When we read the Parable of the Talents, (Matthew 25: 14-30) we see that a man chose three of his servants to look after his wealth in his absence.
While they were given different amounts, either one, two or five talents of money, each individual talent represented a substantial sum and all three men had complete freedom to decide for themselves to do whatever they thought best.
Two of the servants embraced their master’s trust and put what they had been given to good use. Matthew doesn’t tell us what they did but, clearly, they were successful and, when their master eventually returned, had doubled the original amounts.
No wonder they were congratulated. “Well done, good and faithful servants. Come and share your master’s happiness”. (25:21,23)
As for the third servant, we know exactly what he did with the one talent for which he was responsible: he buried it! He wasn’t for taking any chances. In the ground and out of sight, that talent would stay there, untouched.
When the time came, he dug it up and presented it, possibly thinking he may be congratulated for his prudence in keeping his master’s property safe and sound.
Unfortunately, instead of being commended, he was condemned for his lack of effort. “You wicked, lazy servant”. (25:26)
Now, to be clear, this parable has nothing whatsoever to do with money. The image of different talents of money given to each servant is used to illustrate that every person is entrusted with varying gifts from God; and those gifts are to be used.
The servants given two and five talents of money did just that; they responded to their master’s trust in them. They wanted to work for him and were enthusiastic in their service.
The third servant, either couldn’t appreciate or recognise what he had, and so did nothing. He got on with his own life and ignored the opportunity he had been given.
In the same way that the servants in the parable were given differing talents of money, so too we have been blessed by God with different abilities. We are asked to put them to use.
God will support us and help us, but leaves us with the choice of how we make use of those gifts. He trusts us.
Of course, some things we do may not work out as well as we hope, but God does not demand success, only our willingness and desire to work with what we have been given.
It was that commitment which was missing from the third servant.
He had no interest in doing anything productive. He just sat back and did nothing. No wonder his master denounced him as lazy.
The man further condemned himself by trying to justify his inaction by blaming his master, saying that he was “a hard man” (25:24) and so was afraid to risk what he had been given.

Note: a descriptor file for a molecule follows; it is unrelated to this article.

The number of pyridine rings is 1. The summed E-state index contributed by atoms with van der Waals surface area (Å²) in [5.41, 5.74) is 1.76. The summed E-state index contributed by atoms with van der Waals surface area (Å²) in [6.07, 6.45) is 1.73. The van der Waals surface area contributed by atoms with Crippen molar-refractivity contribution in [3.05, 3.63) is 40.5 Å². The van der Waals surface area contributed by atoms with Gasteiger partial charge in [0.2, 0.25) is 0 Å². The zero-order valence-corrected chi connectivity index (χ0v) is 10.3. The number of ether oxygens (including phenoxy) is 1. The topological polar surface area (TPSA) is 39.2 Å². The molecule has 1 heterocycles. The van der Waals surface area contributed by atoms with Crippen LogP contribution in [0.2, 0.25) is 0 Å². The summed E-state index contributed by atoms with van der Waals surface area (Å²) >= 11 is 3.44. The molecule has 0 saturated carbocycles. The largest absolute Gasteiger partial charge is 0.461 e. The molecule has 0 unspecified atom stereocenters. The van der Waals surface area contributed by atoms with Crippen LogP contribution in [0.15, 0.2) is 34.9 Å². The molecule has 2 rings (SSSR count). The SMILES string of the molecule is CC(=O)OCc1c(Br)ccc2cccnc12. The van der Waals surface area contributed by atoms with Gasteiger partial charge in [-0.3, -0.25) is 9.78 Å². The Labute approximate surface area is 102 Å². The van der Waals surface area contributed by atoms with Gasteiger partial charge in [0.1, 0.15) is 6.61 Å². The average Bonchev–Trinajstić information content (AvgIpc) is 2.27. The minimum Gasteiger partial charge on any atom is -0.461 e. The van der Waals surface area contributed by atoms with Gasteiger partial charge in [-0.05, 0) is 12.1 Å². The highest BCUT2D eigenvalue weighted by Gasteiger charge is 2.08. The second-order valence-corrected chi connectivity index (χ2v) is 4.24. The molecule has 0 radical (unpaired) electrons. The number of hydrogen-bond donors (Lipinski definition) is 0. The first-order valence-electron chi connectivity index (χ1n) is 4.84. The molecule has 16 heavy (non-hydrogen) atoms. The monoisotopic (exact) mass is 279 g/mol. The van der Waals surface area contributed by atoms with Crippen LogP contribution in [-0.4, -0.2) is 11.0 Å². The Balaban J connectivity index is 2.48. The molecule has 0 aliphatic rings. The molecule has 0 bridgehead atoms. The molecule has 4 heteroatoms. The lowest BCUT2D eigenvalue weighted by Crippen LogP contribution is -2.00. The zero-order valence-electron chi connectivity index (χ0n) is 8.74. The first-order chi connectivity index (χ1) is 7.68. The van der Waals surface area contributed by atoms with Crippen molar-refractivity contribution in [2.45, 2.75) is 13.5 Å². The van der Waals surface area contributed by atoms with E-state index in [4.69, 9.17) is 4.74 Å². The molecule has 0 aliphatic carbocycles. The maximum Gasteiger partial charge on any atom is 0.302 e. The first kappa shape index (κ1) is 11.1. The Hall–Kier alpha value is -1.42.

The reality was that he did not know his master at all. His master would have been content with anything worthwhile that the man attempted, even the bare minimum (25:27), but he didn’t even try.
As it was, the man ended up losing what he had. Then again, as we know, that is what happens when an ability is not used; it gradually fades and then is lost.
This is a parable that challenges us is to look at the use we make of the gifts God has given to each one of us.
Make no mistake, no one is without something to offer; regardless of what we might think.
It may be, that out of misplaced modesty or spiritual blindness, we have difficulty in recognising our own God-given abilities.
On the other hand, we might think that anything we can do is not particularly special. We may not appreciate the difference we can make to the life of others.
We don’t see the light that we may bring to someone who seldom gets out, particularly in these Covid restricted times.
We might not realise the comfort a kind word can bring to someone who is hurting.
And so, like the third servant, we do nothing. When we do that, we deprive God of our service and we deprive others of our help; help that is needed.
So then, let us offer our God-given talents, whatever they may be, and let us all strive to be, “good and faithful servants”.
Let us pray.
Holy and ever-loving, Heavenly Father. When we take time to think of all we have, families who love us and friends who care about us and are concerned for us, we realise that we are blessed.
We are blessed that You are a generous, faithful and loving God who gives us all we need, and more.
Help us, in turn, to share our blessings with others. Open our eyes to see the gifts you have given us. Help us put aside our shyness and reluctance to offer ourselves and all that we have to serve You in this world, for everything we have, we hold in trust from You.
Amen, and as we go out in service, let us go with minds that are filled with God’s love, with hearts that grow in hope and with lives that shine Christ’s light.